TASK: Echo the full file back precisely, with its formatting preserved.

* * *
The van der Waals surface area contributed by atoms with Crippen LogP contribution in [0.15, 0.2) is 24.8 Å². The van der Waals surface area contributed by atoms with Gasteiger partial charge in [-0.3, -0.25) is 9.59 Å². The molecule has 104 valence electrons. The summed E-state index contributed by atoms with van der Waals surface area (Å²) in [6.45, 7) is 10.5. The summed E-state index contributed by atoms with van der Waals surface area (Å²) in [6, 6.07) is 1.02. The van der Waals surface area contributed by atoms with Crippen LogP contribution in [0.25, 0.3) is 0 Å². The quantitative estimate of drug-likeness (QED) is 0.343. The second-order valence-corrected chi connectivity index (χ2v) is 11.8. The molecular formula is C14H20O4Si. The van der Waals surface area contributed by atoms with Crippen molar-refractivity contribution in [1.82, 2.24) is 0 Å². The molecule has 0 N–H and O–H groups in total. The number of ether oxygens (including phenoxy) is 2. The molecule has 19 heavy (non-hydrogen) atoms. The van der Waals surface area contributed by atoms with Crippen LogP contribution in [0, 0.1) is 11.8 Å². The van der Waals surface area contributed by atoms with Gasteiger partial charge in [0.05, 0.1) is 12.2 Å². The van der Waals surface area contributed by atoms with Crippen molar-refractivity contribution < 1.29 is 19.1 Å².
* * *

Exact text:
The van der Waals surface area contributed by atoms with Crippen LogP contribution in [0.15, 0.2) is 24.8 Å². The van der Waals surface area contributed by atoms with Gasteiger partial charge in [-0.3, -0.25) is 9.59 Å². The molecule has 104 valence electrons. The summed E-state index contributed by atoms with van der Waals surface area (Å²) in [6.45, 7) is 10.5. The summed E-state index contributed by atoms with van der Waals surface area (Å²) in [6, 6.07) is 1.02. The van der Waals surface area contributed by atoms with Crippen LogP contribution in [0.25, 0.3) is 0 Å². The quantitative estimate of drug-likeness (QED) is 0.343. The second-order valence-corrected chi connectivity index (χ2v) is 11.8. The molecular formula is C14H20O4Si. The van der Waals surface area contributed by atoms with Crippen molar-refractivity contribution in [1.82, 2.24) is 0 Å². The molecule has 0 N–H and O–H groups in total. The number of ether oxygens (including phenoxy) is 2. The molecule has 19 heavy (non-hydrogen) atoms. The van der Waals surface area contributed by atoms with Crippen LogP contribution in [0, 0.1) is 11.8 Å². The van der Waals surface area contributed by atoms with Gasteiger partial charge in [0.05, 0.1) is 12.2 Å². The van der Waals surface area contributed by atoms with Crippen molar-refractivity contribution < 1.29 is 19.1 Å².